Rogue Scholar Posts

Published in OpenCitations blog

The Wikipedia entry for OpenCitations is woefully out of date, inaccurate and brief. As Directors of OpenCitations, Silvio and I are unable to improve this situation because of Wikipedia’s proper conflict-of-interest restriction on self-promotion. OpenCitations is actively seeking greater involvement from members of the global academic community, as explained in our Mission Statement.

Published in quantixed

I recently made my first R package and was asked how I did it. The answer of course was: I searched, read, and stumbled around until it was done. But having gone through the process I figured it was worthwhile summarising what I did and what I found tricky. First off, there are a ton of resources out there that describe how to go about building a package.

Say you have a bug report or feature request to make to a package.How can you use information on GitHub to manage your expectations (will there be a quick fix) and actions (should you go ahead and fork the repository)?In this post, we shall go over sources of information and explain how they can be used.In the end, there is no magical recipe, except perhaps graciousness, as software is made by humans.

Published in rOpenSci - open tools for open science
Authors Mark Padgham, Laura DeCicco, Julia Gustavsen, Jeff Hollister, Anna Krystalli, Mauro Lepore, Karthik Ram, Emily Riederer, Noam Ross, Maëlle Salmon, Adam Sparks, Melina Vidoni

rOpenSci Software Peer Review’s guidance is gathered in an online book that keeps improving!This blog post summarises what’s new in our Dev Guide 0.8.0, with all changes listed in the changelog.Farewell Stefanie Butland After many years of fabulous contributions to the rOpenSci community, Stefanie Butland left the role of community manager at the start of 2022.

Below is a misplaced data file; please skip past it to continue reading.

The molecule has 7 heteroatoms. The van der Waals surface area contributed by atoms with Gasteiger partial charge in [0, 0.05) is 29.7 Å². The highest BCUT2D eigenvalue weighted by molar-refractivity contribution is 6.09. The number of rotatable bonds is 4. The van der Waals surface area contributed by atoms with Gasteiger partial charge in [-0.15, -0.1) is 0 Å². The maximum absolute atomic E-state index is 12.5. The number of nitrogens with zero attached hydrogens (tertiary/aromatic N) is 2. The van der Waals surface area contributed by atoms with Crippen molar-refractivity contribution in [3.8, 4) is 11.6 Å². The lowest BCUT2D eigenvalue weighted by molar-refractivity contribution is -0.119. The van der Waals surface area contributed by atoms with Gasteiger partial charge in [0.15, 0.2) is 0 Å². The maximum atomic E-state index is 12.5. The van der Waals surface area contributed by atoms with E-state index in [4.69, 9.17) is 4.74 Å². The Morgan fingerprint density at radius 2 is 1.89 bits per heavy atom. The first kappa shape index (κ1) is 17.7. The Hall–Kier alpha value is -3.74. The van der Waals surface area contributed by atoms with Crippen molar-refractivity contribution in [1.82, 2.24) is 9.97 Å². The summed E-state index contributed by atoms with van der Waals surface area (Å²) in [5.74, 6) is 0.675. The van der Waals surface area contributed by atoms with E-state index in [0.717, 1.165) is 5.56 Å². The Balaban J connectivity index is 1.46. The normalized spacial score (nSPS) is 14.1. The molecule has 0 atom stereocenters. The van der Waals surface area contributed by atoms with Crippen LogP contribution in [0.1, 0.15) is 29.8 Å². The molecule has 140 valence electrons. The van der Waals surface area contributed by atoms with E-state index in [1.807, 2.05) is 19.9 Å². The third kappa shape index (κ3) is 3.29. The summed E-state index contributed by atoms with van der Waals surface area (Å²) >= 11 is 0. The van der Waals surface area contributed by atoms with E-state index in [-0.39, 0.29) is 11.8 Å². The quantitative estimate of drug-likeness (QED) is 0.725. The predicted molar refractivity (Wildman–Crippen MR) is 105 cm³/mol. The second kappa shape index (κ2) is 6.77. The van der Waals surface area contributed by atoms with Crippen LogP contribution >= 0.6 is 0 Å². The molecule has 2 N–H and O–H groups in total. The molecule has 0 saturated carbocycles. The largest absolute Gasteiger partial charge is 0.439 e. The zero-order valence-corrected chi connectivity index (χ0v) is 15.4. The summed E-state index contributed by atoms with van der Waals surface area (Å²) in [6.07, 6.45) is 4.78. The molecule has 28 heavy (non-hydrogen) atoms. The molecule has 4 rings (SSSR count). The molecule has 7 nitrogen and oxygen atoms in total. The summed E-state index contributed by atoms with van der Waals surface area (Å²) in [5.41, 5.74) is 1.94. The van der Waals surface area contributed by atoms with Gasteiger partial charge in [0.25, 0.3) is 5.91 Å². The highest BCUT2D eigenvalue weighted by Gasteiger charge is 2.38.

Following our recent post on “Safeguards and Backups for GitHub Organizations”, nearly one month ago we went one step further and made two-factor authentication (2FA) required for all members and outside collaborators of our main organization, ropensci.It was a timely decision as GitHub since then announced it will require all users who contribute code on to enable one or more forms of two-factor authentication (2FA) by the end of

Published in rOpenSci - open tools for open science

Did you know that GitHub lets you refer to the default branch of any repository by substituting the branch name with HEAD in the url? This is a very useful trick to write robust code that works regardless of whether the default branch is called main or master, and will keep working when the default branch gets renamed at some point.

Published in
Author Georg Fischer

Software unter Tage: Computer-Programme müssen regelmäßig aktualisiert werden, sonst drohen Sicherheitsrisikos und technische Schwierigkeiten. Doch wie archiviert man Software, so dass sie zukünftige Generationen als historische Quellen nutzen können? Welche Rolle spielen Klimawandel und Erderwärmung, wenn Dateien für Jahrhunderte konserviert werden sollen?

Published in rOpenSci - open tools for open science
Author Jeroen Ooms

We have been working hard behind the scenes on the upcoming release of our new git package named gert, a joint effort from rOpenSci and the Tidyverse team. One of the main features of gert is the out-of-the-box authentication mechanism, which is provided via the new credentials package.

After soliciting, reviewing, and publishing over 100 blog posts and tech notes by rOpenSci community members, we have created the rOpenSci Blog Guide for Authors and Editors to address many frequently asked questions and frequently given suggestions. Technically, we structured the content as a bookdown gitbook.